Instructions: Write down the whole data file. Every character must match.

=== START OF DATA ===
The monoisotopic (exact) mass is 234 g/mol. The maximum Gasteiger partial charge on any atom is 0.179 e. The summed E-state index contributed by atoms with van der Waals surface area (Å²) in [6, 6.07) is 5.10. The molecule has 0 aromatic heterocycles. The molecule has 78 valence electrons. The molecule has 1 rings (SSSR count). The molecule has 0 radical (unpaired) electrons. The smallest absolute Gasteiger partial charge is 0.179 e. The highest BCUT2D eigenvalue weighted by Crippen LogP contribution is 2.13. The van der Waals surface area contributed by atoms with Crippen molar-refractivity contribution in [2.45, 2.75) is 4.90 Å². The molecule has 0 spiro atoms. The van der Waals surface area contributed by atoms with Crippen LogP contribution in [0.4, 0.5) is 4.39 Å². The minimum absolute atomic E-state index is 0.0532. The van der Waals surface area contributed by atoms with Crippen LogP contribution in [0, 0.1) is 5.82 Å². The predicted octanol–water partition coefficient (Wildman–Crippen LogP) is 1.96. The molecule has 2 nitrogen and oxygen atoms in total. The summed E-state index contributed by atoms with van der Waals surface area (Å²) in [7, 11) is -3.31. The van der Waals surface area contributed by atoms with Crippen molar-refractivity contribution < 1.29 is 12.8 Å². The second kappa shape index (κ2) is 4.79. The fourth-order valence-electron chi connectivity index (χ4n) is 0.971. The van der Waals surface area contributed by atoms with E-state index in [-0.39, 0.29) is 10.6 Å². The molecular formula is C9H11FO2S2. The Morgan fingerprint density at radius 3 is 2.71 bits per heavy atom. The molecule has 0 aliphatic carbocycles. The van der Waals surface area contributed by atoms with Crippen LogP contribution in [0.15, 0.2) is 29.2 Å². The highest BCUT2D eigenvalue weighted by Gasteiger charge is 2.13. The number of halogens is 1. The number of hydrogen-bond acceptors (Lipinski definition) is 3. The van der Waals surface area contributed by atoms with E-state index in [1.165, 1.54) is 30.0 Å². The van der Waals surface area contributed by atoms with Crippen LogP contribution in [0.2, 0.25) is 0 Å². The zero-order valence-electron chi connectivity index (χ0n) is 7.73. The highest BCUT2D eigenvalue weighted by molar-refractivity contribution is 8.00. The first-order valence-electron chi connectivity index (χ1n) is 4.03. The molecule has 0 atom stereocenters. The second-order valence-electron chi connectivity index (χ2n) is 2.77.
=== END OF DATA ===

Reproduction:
The monoisotopic (exact) mass is 234 g/mol. The maximum Gasteiger partial charge on any atom is 0.179 e. The summed E-state index contributed by atoms with van der Waals surface area (Å²) in [6, 6.07) is 5.10. The molecule has 0 aromatic heterocycles. The molecule has 78 valence electrons. The molecule has 1 rings (SSSR count). The molecule has 0 radical (unpaired) electrons. The smallest absolute Gasteiger partial charge is 0.179 e. The highest BCUT2D eigenvalue weighted by Crippen LogP contribution is 2.13. The van der Waals surface area contributed by atoms with Crippen molar-refractivity contribution in [2.45, 2.75) is 4.90 Å². The molecule has 0 spiro atoms. The van der Waals surface area contributed by atoms with Crippen LogP contribution in [0.4, 0.5) is 4.39 Å². The minimum absolute atomic E-state index is 0.0532. The van der Waals surface area contributed by atoms with Crippen LogP contribution in [0, 0.1) is 5.82 Å². The predicted octanol–water partition coefficient (Wildman–Crippen LogP) is 1.96. The molecule has 2 nitrogen and oxygen atoms in total. The summed E-state index contributed by atoms with van der Waals surface area (Å²) in [7, 11) is -3.31. The van der Waals surface area contributed by atoms with Crippen molar-refractivity contribution < 1.29 is 12.8 Å². The second kappa shape index (κ2) is 4.79. The fourth-order valence-electron chi connectivity index (χ4n) is 0.971. The van der Waals surface area contributed by atoms with E-state index in [-0.39, 0.29) is 10.6 Å². The molecular formula is C9H11FO2S2. The Morgan fingerprint density at radius 3 is 2.71 bits per heavy atom. The molecule has 0 aliphatic carbocycles. The van der Waals surface area contributed by atoms with Crippen LogP contribution in [0.15, 0.2) is 29.2 Å². The highest BCUT2D eigenvalue weighted by Gasteiger charge is 2.13. The number of halogens is 1. The number of hydrogen-bond acceptors (Lipinski definition) is 3. The van der Waals surface area contributed by atoms with E-state index in [1.165, 1.54) is 30.0 Å². The van der Waals surface area contributed by atoms with Crippen LogP contribution in [0.2, 0.25) is 0 Å². The zero-order valence-electron chi connectivity index (χ0n) is 7.73. The highest BCUT2D eigenvalue weighted by molar-refractivity contribution is 8.00. The first-order valence-electron chi connectivity index (χ1n) is 4.03. The molecule has 0 atom stereocenters. The second-order valence-electron chi connectivity index (χ2n) is 2.77.